Sunday, April 24, 2022

Surprises in the Mail


In this age of online connectivity, it's quite a surprise just to even receive something via "snail" mail anymore. In the past few weeks, and again yesterday, our local genealogical society did receive such a surprise. More than that, it was the unexpected content which made the packages even more of a surprise: photographs, clippings from newspaper articles, and other memorabilia concerning a specific family once resident in our county.

We hadn't asked for such a gift. But I can't say this sort of unexpected arrival was out of place. We are, after all, a society dedicated to preserving the family history of residents of our area. Like any other local genealogical society, though, we are pressed for space—not to mention, funds. What to do to honor such a gift—and the memory of the long-gone people it represents?

As far as I can tell from a cursory study, the principle people mentioned in the contents left no living direct line descendants, just joining those many dubbed the "last leaf on the branch." Yet that, too, begs the question: how did our benefactor stumble upon such personal papers (including, among other things, an original marriage certificate and even a social security card)?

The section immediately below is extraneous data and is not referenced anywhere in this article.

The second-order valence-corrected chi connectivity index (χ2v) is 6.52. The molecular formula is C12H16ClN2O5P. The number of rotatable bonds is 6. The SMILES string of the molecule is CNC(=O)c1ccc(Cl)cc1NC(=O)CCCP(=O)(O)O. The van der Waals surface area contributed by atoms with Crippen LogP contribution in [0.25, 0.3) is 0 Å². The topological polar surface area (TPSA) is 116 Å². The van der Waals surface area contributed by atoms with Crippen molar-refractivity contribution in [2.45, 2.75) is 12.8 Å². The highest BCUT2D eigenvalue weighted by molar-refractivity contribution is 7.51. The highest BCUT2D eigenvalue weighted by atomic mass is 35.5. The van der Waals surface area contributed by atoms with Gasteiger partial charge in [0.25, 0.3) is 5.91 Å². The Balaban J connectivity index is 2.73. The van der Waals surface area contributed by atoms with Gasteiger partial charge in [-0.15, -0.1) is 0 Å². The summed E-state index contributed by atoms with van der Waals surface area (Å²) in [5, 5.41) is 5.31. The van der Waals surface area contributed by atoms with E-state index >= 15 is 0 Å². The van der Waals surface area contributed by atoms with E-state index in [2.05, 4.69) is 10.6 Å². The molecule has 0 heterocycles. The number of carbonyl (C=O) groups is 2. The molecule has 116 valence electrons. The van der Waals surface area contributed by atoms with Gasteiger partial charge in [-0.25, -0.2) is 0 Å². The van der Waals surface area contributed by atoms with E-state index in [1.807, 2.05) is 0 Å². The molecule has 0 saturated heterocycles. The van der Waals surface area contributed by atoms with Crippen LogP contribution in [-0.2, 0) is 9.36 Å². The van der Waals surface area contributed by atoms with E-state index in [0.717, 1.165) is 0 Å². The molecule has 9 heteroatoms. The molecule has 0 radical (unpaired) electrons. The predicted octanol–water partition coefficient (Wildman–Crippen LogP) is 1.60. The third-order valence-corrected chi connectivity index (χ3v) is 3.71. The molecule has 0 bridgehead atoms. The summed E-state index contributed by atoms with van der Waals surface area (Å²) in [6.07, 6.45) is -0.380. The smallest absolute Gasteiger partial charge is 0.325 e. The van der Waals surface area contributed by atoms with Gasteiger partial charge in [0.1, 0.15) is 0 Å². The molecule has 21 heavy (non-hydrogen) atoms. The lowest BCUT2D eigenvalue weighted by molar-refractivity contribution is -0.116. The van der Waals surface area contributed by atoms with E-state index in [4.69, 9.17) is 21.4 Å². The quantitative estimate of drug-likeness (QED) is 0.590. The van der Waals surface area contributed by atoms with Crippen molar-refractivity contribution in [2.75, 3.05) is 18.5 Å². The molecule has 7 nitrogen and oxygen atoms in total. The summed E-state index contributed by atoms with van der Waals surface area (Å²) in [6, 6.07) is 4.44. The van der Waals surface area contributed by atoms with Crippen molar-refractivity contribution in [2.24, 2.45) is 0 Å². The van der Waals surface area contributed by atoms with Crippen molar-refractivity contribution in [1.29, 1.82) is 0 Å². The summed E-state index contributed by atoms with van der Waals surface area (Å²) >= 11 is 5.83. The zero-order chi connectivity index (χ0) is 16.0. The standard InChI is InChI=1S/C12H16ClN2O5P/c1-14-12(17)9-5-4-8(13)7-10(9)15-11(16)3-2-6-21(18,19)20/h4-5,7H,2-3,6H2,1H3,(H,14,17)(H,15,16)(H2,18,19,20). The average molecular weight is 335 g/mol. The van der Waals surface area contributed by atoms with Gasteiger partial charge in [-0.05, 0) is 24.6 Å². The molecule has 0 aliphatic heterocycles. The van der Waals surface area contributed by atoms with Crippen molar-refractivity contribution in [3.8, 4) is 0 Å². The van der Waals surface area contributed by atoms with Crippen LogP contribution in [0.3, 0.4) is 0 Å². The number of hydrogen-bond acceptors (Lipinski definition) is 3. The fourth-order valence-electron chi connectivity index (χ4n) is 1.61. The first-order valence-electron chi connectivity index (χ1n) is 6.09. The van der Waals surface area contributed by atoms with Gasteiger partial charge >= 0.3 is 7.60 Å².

Somewhere out there is—must be—someone who is related to this family. The situation of an only child of an only child can't be a situation repeated over too many generations; somewhere there must be third or fourth cousins who might take an interest in distant relatives like this family. 

I think of the possible ways to share this collection of memorabilia. Like many local societies, we coordinate a "First Families" program in partnership with our county's historical society, where materials donated through the program can be archived. At this point, though, such a method would lock those photos and letters behind pandemic-restricted doors. I'm looking for a way to share which involves people coming to us in a less-restricted way.

The possibility of using the same sort of channels we use for our personal family trees may be the best option. Some of those online portals provide ways to upload items such as photographs, which other members can then retrieve and save for their own records. It's a way to have our "cake" and eat it, too: to share the content someone wanted to pass along while finding a way to keep it safely preserved for future reference.

It is this very project we've begun, starting with this one local family, thanks to the prompting of an unexpected gift received through the mail. While in the past, I've spent time searching for "orphan photographs" to research and return to the subject's descendants, now the photographs have started coming to us. It will be interesting to go through the same process we use to research our own ancestors, yet this time, benefiting the larger community by preserving a piece of local history for all to share.    

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